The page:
In a discussion with the Network Administrator of our district, Joe Emerson, I had explained my prior thoughts: to have an interactive mural display what the students have learned from all of their book choices. He loved it and thought the project had great potential but then added the proverbial cherry with, “I just keep seeing these cool projects where people turn mirrors into a touch screen type device where it will display the weather and calendars and stuff. I'm sure there could be some type of application for this”. Thus, this led me directly to the highly popular project making rounds online. I decided that we could make profiles for every book within each of my classes. Each profile on the magic mirror consists of information revolving around the main character of the book and the events that occur. Fundamentally and luckily, all this takes is the adjustment of some module content.
To flesh this out a bit, here are example ideas for some modules:
Compliments Module: As triggered by morning, afternoon, and evening times, one can have different phrases pop up on the screen. Online, I’ve noticed users’ phrases run the gamut from “Have a good day!” to “You are epically beautiful!”. I figured that students could randomize the contents under each trigger to mirror the thoughts of the characters during either that time within the text or the representation behind that time. As in, I could see students portraying careful, Party-approved messages for Winston Smith in the morning and afternoon, but as the day wanes, his Brotherhood leanings become apparent.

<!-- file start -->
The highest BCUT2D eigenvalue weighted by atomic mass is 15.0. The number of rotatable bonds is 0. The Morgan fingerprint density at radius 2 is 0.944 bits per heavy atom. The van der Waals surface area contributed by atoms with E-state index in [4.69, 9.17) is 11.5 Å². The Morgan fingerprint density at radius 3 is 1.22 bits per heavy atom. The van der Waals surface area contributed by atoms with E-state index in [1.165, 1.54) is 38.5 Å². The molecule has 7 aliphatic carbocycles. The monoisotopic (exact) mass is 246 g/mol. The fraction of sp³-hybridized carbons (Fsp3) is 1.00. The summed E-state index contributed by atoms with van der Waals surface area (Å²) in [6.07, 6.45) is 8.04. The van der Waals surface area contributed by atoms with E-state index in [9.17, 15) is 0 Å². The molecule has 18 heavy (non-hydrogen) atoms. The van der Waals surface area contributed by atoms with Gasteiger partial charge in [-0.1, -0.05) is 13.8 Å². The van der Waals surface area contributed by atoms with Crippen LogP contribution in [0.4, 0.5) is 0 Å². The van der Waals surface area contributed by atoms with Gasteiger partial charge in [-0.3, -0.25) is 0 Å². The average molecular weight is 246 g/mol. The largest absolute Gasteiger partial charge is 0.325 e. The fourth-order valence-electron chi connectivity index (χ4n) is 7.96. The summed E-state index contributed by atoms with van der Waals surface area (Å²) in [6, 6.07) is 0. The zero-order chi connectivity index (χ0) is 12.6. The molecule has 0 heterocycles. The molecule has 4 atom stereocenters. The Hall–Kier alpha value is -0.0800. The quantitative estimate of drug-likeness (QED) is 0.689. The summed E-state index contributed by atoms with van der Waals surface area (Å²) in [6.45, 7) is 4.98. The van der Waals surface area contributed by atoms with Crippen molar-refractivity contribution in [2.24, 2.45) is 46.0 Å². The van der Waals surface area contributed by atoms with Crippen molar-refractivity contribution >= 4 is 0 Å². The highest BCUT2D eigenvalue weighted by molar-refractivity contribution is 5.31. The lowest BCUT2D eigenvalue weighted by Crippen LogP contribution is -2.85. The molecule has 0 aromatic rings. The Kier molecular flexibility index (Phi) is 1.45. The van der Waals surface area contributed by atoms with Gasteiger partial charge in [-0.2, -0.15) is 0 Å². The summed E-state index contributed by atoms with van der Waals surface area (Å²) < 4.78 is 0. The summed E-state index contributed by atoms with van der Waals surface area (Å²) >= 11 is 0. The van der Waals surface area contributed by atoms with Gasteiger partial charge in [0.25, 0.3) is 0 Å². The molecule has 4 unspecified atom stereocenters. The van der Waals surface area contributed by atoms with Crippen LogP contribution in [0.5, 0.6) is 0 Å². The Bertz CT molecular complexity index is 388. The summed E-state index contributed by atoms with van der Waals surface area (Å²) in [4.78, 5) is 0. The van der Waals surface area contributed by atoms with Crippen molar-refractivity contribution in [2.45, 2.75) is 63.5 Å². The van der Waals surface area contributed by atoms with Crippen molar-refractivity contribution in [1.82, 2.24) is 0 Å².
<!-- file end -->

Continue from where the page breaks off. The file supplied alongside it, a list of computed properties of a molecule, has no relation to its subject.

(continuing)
Calendar Module: Since the module will pull the events from a public URL, I imagine that the students could create a current Google calendar populated with real and perceived events from the perspective of their main character. Easily, I could see students populating Jane Eyre’s calendar with items such as “3 – 4PM: Eerie experience in creepy room” or “All Day: Marry Rochester”. Given that location details and notes can be added to the Calendar, it would serve to be a great running timeline for the students themselves as they read the book.
Twitter/ Instagram Module: These would have running feeds of the public profiles, and since it is fairly popular (though overdone) to create a profile for a character, this would be another way to add character voice to the project.
Meanwhile, the students are gathering evidence and ideas from their texts and articles, hopefully creating a harmonious work environment where they create a real-life display that is backed by the brunt of their research. With the magic mirrors in place, the rest of the mural will be dedicated to quotes and analysis. I’m almost imagining a board then covered with lights denoting certain ideas or running threads of concepts and analysis. Ideally, there would be parts of this where they could connect simple circuits to reveal even more information about the text in some way.
As you can see, this project is in its early stages. My classes and I are in large-scale discussions of how to best do this and what they ultimately want to see. Parts of this will certainly evolve, but the core of it will remain true. Accordingly, I’ll plug our donation page if you’ve found yourself taken by our work. Aside from that, I encourage you to share this out, to think about it, to then share those thoughts on it, and to add any helpful comments or ideas for us. I think in some ways it’s easy to forget that our English classes are fraught with makers, ones who are usually constrained to the eight by eleven page, but they are ardent, efficient crafters who, when gifted with the right mediums, glow.
November 17, 2016
Continually Pairing Literary with the Device